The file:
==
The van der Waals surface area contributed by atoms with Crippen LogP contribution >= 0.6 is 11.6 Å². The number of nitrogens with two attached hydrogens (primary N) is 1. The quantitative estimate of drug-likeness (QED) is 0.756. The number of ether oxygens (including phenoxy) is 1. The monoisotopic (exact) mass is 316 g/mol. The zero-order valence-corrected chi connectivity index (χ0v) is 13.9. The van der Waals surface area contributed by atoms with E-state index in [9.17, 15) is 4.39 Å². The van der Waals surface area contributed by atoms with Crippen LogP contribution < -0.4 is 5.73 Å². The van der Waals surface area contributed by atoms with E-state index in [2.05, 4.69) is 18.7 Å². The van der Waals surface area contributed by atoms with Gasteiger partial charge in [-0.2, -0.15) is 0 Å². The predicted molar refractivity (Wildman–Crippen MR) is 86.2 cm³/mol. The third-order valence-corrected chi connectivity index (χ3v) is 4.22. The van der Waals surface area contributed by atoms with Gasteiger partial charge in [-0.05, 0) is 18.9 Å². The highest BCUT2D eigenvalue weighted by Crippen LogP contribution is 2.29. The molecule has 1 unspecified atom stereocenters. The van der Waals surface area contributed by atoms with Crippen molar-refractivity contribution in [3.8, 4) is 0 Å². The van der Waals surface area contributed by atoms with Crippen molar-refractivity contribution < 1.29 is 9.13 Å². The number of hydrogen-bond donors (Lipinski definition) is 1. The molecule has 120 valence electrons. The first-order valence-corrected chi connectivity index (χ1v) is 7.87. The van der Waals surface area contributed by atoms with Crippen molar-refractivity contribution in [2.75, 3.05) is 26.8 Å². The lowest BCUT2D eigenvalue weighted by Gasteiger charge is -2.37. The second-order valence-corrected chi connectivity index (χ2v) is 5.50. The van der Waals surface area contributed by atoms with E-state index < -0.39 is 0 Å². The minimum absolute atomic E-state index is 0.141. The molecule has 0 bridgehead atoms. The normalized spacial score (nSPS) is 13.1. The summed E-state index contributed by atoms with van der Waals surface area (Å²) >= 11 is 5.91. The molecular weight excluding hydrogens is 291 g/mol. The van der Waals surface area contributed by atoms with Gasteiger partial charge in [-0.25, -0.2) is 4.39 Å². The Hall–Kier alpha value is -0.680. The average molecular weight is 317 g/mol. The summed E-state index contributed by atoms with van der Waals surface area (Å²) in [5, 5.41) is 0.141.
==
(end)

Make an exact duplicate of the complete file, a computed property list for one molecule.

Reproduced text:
The van der Waals surface area contributed by atoms with Crippen LogP contribution >= 0.6 is 11.6 Å². The number of nitrogens with two attached hydrogens (primary N) is 1. The quantitative estimate of drug-likeness (QED) is 0.756. The number of ether oxygens (including phenoxy) is 1. The monoisotopic (exact) mass is 316 g/mol. The zero-order valence-corrected chi connectivity index (χ0v) is 13.9. The van der Waals surface area contributed by atoms with E-state index in [9.17, 15) is 4.39 Å². The van der Waals surface area contributed by atoms with Crippen LogP contribution < -0.4 is 5.73 Å². The van der Waals surface area contributed by atoms with E-state index in [2.05, 4.69) is 18.7 Å². The van der Waals surface area contributed by atoms with Gasteiger partial charge in [-0.2, -0.15) is 0 Å². The predicted molar refractivity (Wildman–Crippen MR) is 86.2 cm³/mol. The third-order valence-corrected chi connectivity index (χ3v) is 4.22. The van der Waals surface area contributed by atoms with Gasteiger partial charge in [-0.05, 0) is 18.9 Å². The highest BCUT2D eigenvalue weighted by Crippen LogP contribution is 2.29. The molecule has 1 unspecified atom stereocenters. The van der Waals surface area contributed by atoms with Crippen molar-refractivity contribution in [3.8, 4) is 0 Å². The van der Waals surface area contributed by atoms with Crippen molar-refractivity contribution < 1.29 is 9.13 Å². The number of hydrogen-bond donors (Lipinski definition) is 1. The molecule has 120 valence electrons. The first-order valence-corrected chi connectivity index (χ1v) is 7.87. The van der Waals surface area contributed by atoms with Crippen molar-refractivity contribution in [2.75, 3.05) is 26.8 Å². The lowest BCUT2D eigenvalue weighted by Gasteiger charge is -2.37. The second-order valence-corrected chi connectivity index (χ2v) is 5.50. The van der Waals surface area contributed by atoms with E-state index < -0.39 is 0 Å². The minimum absolute atomic E-state index is 0.141. The molecule has 0 bridgehead atoms. The normalized spacial score (nSPS) is 13.1. The summed E-state index contributed by atoms with van der Waals surface area (Å²) >= 11 is 5.91. The molecular weight excluding hydrogens is 291 g/mol. The van der Waals surface area contributed by atoms with Gasteiger partial charge in [-0.25, -0.2) is 4.39 Å². The Hall–Kier alpha value is -0.680. The average molecular weight is 317 g/mol. The summed E-state index contributed by atoms with van der Waals surface area (Å²) in [5, 5.41) is 0.141.